From toxic Japanese blowfish and Norwegian sheep’s head to Italian breakfast biscuits and Middle Eastern hummus, experts have created a new way of classifying how foods are marketed around the world.
‘Transcultural food marketing’ takes into account the origin and cultural appeal of foods, organising brands and cuisines into a range of categories such as ‘scary and strange’, ‘treat or threat’ or ‘routine simplicity’.
An international team of researchers analysed over 30 years of research insights to create a new understanding of how growers and producers, wholesalers and retailers, chefs and marketers engage with cultural diversity.
Transcultural food marketing creates a new understanding of how marketers curate these relationships to boost sales of their products. They can choose to emphasise products’ geographical ties or explore feelings of comfort or danger associated with the food.Pilar Rojas Gaviria, University of Birmingham
Publishing their findings in Journal of Business Research, researchers, from the University of Birmingham, Monash University, Australia, and Universidad del Desarrollo, Chile, pitch a range of foods on two related scales: ‘Territorialisation to Deterritorialisation’ and ‘Familiarity to Exploration’.
The former considers how strongly a food’s geographical origin influences its marketing – for example champagne or Kobe beef, whilst the latter factors familiarity, or lack of – for example curry or molecular gastronomy.
Co-author Pilar Rojas Gaviria, from the University of Birmingham, commented: “Food products’ relationship to place can combine ethnic, national, and global cultures to shape the consumer’s experience in very different ways.
“Transcultural food marketing creates a new understanding of how marketers curate these relationships to boost sales of their products. They can choose to emphasise products’ geographical ties or explore feelings of comfort or danger associated with the food.”
In deciding how to market a food’s origin, marketers face a dilemma – do they anchor a product to a specific place (eg. champagne) or do they draw on a wider cultural association to broaden its appeal (eg. Tiger beer).
When translating foods across cultures, marketers must balance familiarity, which could give a product broader public appeal (eg. McDonalds), with exploration, which could draw consumers through a sense of novelty and adventure (eg. Smalahove – salted, smoked and cooked sheep’s head).
The researchers used a range of global foods and cuisines, including Mulino Blanco biscuits, Starbucks Coffee, Inca Kola and Nikkei Cuisine, to illustrate the new framework.
Transcultural food marketing draws four categories within the spectrum of ‘Territorialisation to Deterritorialisation’:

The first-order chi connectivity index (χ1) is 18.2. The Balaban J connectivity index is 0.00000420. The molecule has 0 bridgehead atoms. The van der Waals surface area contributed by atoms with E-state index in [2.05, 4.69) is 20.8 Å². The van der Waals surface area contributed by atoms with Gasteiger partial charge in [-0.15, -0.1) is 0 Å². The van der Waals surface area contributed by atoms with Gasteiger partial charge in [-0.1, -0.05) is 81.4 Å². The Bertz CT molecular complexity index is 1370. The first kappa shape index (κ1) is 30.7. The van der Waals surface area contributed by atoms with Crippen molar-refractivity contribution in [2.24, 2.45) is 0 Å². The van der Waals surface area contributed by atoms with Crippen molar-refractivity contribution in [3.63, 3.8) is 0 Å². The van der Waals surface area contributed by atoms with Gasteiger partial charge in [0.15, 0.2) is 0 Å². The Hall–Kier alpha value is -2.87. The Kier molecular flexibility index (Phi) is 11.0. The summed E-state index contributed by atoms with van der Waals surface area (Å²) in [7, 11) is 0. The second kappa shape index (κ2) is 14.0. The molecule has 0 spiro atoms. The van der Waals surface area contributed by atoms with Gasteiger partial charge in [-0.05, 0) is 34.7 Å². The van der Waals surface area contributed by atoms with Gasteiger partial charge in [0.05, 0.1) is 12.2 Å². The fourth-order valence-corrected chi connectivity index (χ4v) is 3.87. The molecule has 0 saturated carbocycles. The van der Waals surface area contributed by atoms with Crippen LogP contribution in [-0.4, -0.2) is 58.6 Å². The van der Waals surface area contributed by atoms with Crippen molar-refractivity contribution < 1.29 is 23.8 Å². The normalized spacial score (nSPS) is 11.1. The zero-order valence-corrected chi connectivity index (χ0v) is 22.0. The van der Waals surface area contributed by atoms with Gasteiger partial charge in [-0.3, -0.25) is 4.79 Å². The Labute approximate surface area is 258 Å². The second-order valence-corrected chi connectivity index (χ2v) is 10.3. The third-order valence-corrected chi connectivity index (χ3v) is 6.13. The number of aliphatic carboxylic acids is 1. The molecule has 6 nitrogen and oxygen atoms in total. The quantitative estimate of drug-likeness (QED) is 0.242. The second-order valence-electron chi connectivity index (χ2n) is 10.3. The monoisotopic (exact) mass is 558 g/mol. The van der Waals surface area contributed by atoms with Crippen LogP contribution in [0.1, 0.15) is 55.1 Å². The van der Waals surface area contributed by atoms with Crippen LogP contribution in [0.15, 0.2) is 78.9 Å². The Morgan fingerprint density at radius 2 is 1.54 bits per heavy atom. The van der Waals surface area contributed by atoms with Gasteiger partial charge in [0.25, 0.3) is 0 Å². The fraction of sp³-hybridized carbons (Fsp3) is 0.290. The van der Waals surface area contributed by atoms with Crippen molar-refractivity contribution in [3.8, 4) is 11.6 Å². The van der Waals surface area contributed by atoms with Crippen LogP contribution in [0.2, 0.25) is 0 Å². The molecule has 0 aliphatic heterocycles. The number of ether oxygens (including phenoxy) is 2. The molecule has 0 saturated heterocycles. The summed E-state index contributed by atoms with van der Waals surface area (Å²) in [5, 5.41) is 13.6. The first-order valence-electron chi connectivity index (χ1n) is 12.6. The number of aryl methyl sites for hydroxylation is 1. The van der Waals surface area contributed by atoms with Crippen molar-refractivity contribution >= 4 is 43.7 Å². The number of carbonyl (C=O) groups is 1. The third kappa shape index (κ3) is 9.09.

- Anchored territorialisation: rooting food to place – the place of origin forms a vital connection with the character of the product, for example wine from Châteauneuf-du-Pape vineyards around the Pope's residence in Avignon, France;
- Hybrid territorialisation: connecting cuisines - different culinary traditions are simultaneously recombined and honoured in a food product, for example Inca Kola as a Peruvian-US ‘mash-up’;
- Virtual territorialisation: neither here nor there - the need for a food product to carry familiar resonances without emptying it of cultural meaning, for example the British invented the cultural category of curry as a simplified icon of Indian food; and
- Aerial territorialisation: obscuring and imagining cultural baggage – unmooring a food product from a specific locale toward more abstract global consumer cultures, for example hummus, which can be ‘claimed’ by several Middle Eastern countries.
The framework draws a further four categories within ‘Familiarity to Exploration’:
- Everyday staples: routine simplicity - a safe, regular part of a consumer’s diet, for example Mulino Bianco constructing the mythology of the Italian family breakfast and pitching its products as part of this;
- Commodified cosmopolitanism: the extraordinary within the ordinary - a touch of the exotic without losing accessibility, for example hamburgers, pasta and coffee.
- Gourmet innovation: treat or threat - a novel and uncanny charm through a curated dalliance with strangeness, for example deep-fried moss or live ant dishes from chef René Redzepi at Noma’s; and
- Mystification: scary and strange – a mysterious and adventurous aura that is separate from mainstream food practices, for example Fugu blowfish which can only be prepared by specially licensed chefs because toxins within the fish's body can be lethal.